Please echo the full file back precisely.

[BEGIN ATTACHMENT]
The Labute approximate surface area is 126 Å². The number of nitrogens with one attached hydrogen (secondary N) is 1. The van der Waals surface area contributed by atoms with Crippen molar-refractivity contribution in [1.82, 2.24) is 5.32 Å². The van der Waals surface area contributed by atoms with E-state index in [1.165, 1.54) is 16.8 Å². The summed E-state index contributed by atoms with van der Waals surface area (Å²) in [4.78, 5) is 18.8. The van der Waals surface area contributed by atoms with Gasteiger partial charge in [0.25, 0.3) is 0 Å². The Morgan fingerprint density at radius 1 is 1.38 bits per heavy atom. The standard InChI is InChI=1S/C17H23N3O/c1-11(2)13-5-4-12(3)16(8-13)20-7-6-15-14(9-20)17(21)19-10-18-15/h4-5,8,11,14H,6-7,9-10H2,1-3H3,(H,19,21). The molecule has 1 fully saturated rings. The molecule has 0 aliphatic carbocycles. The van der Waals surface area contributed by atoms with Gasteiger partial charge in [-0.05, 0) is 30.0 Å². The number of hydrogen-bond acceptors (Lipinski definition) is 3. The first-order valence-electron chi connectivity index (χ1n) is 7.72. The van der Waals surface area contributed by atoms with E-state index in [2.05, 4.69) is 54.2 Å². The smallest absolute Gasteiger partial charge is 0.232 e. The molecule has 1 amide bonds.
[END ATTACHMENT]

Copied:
The Labute approximate surface area is 126 Å². The number of nitrogens with one attached hydrogen (secondary N) is 1. The van der Waals surface area contributed by atoms with Crippen molar-refractivity contribution in [1.82, 2.24) is 5.32 Å². The van der Waals surface area contributed by atoms with E-state index in [1.165, 1.54) is 16.8 Å². The summed E-state index contributed by atoms with van der Waals surface area (Å²) in [4.78, 5) is 18.8. The van der Waals surface area contributed by atoms with Gasteiger partial charge in [0.25, 0.3) is 0 Å². The Morgan fingerprint density at radius 1 is 1.38 bits per heavy atom. The standard InChI is InChI=1S/C17H23N3O/c1-11(2)13-5-4-12(3)16(8-13)20-7-6-15-14(9-20)17(21)19-10-18-15/h4-5,8,11,14H,6-7,9-10H2,1-3H3,(H,19,21). The molecule has 1 fully saturated rings. The molecule has 0 aliphatic carbocycles. The van der Waals surface area contributed by atoms with Gasteiger partial charge in [-0.05, 0) is 30.0 Å². The number of hydrogen-bond acceptors (Lipinski definition) is 3. The first-order valence-electron chi connectivity index (χ1n) is 7.72. The van der Waals surface area contributed by atoms with E-state index in [2.05, 4.69) is 54.2 Å². The smallest absolute Gasteiger partial charge is 0.232 e. The molecule has 1 amide bonds.